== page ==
The Life of St Thomas More



The Life of Thomas More


St. Thomas More was born on February 7th, either 1477 or 1478. The exact year is unknown. He was born to John and Agnes More in Milk Street, London. John More, Thomas’s father, was a lawyer of London and born around 1450. His father was William More. He was a citizen and baker of London and married Johanna. She was the daughter and heiress of John Joye who was a citizen and brewer of London. More’s relatives were all from London and Thomas lived there for 45 years before moving.

At the age of 7, Thomas attended St. Anthony’s School in London. He went there for 5 years and then 2 years later became a student at Oxford University. More enjoyed his studies there so much that his dad got scared and after 2 years made him transfer to study pre-law at New Inn. Even though this program was among the best law programs and very demanding, More still found time to continue his studies of Greek, philosophy, literature, and theology.

Meanwhile, More kept getting better and better at his studies at the New Inn. After 2 years, he read through the law again at Lincoln’s Inn until he was 20. He was then chosen to be a reader at Furnivall’s Inn and re-appointed for 3 years in a row. During these years of studying and teaching, More also led an intense life of prayer. He decided to find what his vocation was. By the age of 25, he was convinced that his place was with city and family, not monastery and cell. At age 27, he was elected to Parliament, and at age 28, he married Jane Colt. He had 4 children with Jane: Margaret (1505), Elizabeth (1506), Cecily (1507), and John (1509). Jane died in 1511, leaving More alone with 4 children. For their sake, a month later, More re-married to Alice Middleton.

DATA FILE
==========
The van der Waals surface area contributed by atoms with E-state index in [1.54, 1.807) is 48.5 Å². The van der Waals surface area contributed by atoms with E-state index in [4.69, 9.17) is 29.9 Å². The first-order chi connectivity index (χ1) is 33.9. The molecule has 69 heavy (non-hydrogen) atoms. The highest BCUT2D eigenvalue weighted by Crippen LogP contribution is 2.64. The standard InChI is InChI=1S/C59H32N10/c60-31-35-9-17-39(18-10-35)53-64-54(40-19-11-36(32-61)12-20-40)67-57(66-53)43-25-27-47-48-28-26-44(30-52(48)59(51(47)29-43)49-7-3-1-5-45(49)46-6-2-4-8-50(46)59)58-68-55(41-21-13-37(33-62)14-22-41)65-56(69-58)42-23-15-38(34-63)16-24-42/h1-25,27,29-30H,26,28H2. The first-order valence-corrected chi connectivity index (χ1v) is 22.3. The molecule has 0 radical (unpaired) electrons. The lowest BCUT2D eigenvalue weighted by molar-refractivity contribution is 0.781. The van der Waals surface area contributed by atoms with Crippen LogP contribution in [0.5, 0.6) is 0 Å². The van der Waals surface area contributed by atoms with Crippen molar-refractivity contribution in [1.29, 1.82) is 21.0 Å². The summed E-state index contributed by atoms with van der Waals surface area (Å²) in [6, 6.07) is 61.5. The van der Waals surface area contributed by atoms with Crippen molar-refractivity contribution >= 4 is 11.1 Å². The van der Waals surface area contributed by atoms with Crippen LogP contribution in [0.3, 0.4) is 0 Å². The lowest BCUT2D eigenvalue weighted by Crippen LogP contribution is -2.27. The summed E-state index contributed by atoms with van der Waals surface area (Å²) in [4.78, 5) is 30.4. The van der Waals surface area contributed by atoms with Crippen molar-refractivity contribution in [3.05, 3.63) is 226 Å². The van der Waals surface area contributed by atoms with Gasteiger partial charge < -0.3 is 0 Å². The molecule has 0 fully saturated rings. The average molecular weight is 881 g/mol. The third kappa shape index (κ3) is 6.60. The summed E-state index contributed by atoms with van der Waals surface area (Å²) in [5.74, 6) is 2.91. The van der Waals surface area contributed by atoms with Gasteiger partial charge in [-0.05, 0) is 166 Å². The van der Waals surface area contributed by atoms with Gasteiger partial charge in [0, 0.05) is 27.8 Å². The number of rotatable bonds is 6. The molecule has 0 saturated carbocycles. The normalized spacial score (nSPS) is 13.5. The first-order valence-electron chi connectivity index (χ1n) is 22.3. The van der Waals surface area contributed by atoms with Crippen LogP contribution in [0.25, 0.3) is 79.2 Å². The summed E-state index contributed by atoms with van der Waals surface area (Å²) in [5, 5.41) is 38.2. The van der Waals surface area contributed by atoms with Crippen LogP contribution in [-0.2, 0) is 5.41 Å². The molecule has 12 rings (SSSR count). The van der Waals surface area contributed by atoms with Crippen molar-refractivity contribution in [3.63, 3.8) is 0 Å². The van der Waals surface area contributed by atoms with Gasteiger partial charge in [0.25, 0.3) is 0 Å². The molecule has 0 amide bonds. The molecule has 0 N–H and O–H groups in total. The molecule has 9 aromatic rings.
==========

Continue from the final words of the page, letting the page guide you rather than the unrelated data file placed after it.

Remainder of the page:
In 1509, Henry the VIII was crowned. Later, More was called to serve the King at court. This is a position More did not wish to fill, but he considered it “the duty of every good man” (Wegemer) to help serve his country, so he did. Once in the King’s service, More was Henry VIII’s personal secretary but had some administrative and diplomatic responsibilities as well. Over the next 10 years, More continued to rise, and became Chancellor in 1529. He was Chancellor for only 31 months. He resigned the day after Henry VIII decided to manipulate Parliament to take away the traditional freedom of the Church, a freedom that had been written into English law since the Magna Carta. Henry wanted More to sign an oath claiming him to be the "Supreme Head" of the Church "as far as the law of God will permit" (Hudleston). Also, Henry VIII wanted an annulment from his current wife, Anne Boleyn, and More disagreed and refused to grant it to him. For this, More was convicted for high treason and imprisoned for 18 months before he was beheaded.

From the time he was a young man, More started each day with a personal prayer, spiritual reading, and Mass, no matter how many other duties he had. He cared for the poor and needy, and involved his own children in the same work. He loved the Blessed Virgin Mary, and prayed to her regularly and prayed the rosary. More was executed on July 6th. The execution took place on Tower Hill before nine o’clock. His body was buried in the Church of St. Peter ad vincula. The head was exposed on London Bridge for a month when Margaret Roper bribed the man, whose business it was to throw it into the river, to give it to her instead. In 1824, a lead box was found in the Roper vault at St. Dunstan\'s, Canterbury, and was found to contain a head that was claimed to be More\'s. He was canonized on May 19th, 1935 and has become a symbol of professional integrity, famous for balanced judgement, good humor, and courage that led him to be known as “the man for all seasons” (Wegemer).

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